We're coming upon that time of the year: final exams. Everyone wants to know the shortcut for how to memorize faster and easier for exams. As they say, there are no shortcuts in life. But there is a lot of scientific research on what's most effective. I'll leave links at the end, but I'm not… Continue reading How to Memorize Faster and Easier for Exams
It's that time of the year. Classes are starting up. You're nervous and excited to be taking some of your first "real" math classes called things like "Abstract Algebra" or "Real Anaylsis" or "Topology." It goes well for the first few weeks as the professor reviews some stuff and gets everyone on the same page.… Continue reading Surviving Upper Division Math
We're closing in on September, and since my brain still thinks of Sept-Sept as "the proper year" from all that time in academia, I got to thinking about my plans for this upcoming year. I decided it no longer made sense to have my internet presence so spread out. I originally created "matthewwardbooks.com" as the… Continue reading New Site and Future Plans
I'll tread carefully here, because we live in a strange time of questioning the motives and knowledge of experts to bolster every bizarre conspiracy theory under the sun. No one trusts any information anymore. It's not even clear if trusting/doubting expert opinion is anti/hyper-intellectual. But that isn't the subject of today's topic. I listen to… Continue reading What is an Expert?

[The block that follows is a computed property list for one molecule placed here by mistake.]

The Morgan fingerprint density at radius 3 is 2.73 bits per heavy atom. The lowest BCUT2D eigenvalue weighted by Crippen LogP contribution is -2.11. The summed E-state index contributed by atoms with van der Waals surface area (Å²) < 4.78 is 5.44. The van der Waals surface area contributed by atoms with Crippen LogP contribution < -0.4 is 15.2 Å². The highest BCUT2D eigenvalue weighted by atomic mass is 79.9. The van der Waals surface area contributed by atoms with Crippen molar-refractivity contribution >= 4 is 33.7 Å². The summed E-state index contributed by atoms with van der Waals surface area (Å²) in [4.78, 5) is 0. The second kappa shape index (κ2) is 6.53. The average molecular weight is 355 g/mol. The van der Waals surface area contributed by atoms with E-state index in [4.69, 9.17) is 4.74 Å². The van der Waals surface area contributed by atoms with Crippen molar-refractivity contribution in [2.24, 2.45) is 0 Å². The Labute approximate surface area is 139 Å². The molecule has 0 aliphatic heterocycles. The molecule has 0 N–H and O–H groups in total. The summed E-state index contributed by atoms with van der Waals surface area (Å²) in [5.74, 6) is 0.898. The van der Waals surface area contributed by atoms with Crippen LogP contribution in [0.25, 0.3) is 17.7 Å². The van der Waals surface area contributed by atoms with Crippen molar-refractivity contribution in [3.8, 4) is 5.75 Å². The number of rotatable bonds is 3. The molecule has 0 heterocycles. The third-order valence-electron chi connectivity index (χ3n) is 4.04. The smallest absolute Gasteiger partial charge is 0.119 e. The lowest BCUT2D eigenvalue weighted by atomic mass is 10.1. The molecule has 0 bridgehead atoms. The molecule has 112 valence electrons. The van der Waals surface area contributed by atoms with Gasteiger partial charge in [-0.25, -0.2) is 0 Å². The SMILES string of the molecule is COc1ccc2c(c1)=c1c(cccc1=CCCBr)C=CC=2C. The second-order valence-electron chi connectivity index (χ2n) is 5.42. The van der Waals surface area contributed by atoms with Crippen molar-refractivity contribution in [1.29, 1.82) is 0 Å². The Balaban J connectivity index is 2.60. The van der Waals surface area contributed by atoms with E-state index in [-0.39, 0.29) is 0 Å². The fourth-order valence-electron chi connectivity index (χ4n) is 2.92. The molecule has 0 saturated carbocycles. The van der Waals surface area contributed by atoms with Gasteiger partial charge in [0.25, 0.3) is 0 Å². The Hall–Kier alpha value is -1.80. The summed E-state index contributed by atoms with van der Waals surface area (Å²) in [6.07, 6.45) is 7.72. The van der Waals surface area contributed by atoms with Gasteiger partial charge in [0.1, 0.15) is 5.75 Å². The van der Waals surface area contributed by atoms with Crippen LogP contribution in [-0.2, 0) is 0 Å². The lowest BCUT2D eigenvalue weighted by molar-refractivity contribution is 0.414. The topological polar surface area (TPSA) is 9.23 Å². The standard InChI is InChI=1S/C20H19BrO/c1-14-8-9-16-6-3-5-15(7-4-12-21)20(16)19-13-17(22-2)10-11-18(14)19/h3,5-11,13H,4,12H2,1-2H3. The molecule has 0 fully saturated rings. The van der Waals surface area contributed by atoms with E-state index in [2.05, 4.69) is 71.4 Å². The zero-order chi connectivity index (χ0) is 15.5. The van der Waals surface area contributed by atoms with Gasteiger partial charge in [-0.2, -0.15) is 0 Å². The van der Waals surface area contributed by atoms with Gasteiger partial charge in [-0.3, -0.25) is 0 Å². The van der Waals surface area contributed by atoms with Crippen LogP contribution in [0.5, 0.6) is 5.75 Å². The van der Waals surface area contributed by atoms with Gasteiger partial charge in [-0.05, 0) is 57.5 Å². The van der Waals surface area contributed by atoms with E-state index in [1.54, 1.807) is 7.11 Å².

I thought I'd get away from critiques and reviews and serious stuff like that for a week and talk about a cool (or scary) development in AI research. I won't talk about the details, so don't get scared off yet. This will be more of a high level history of what happened. Many of my… Continue reading On Google’s AlphaGo
I've been reading Manifold: Time by Stephen Baxter. The book is quite good so far, and it presents a fascinating probabilistic argument that humans will go extinct in the near future. It is sometimes called the Carter Catastrophe, because Brandon Carter first proposed it in 1983. I'll use Bayesian arguments, so you might want to review some… Continue reading The Carter Catastrophe
I recently finished reading Malcolm Gladwell's David and Goliath: Underdogs, Misfits, and the Art of Battling Giants. The book is like most Gladwell books. It has a central thesis, and then interweaves studies and anecdotes to make the case. In this one, the thesis is fairly obvious: sometimes things we think of as disadvantages have hidden… Continue reading The Infinite Cycle of Gladwell’s David and Goliath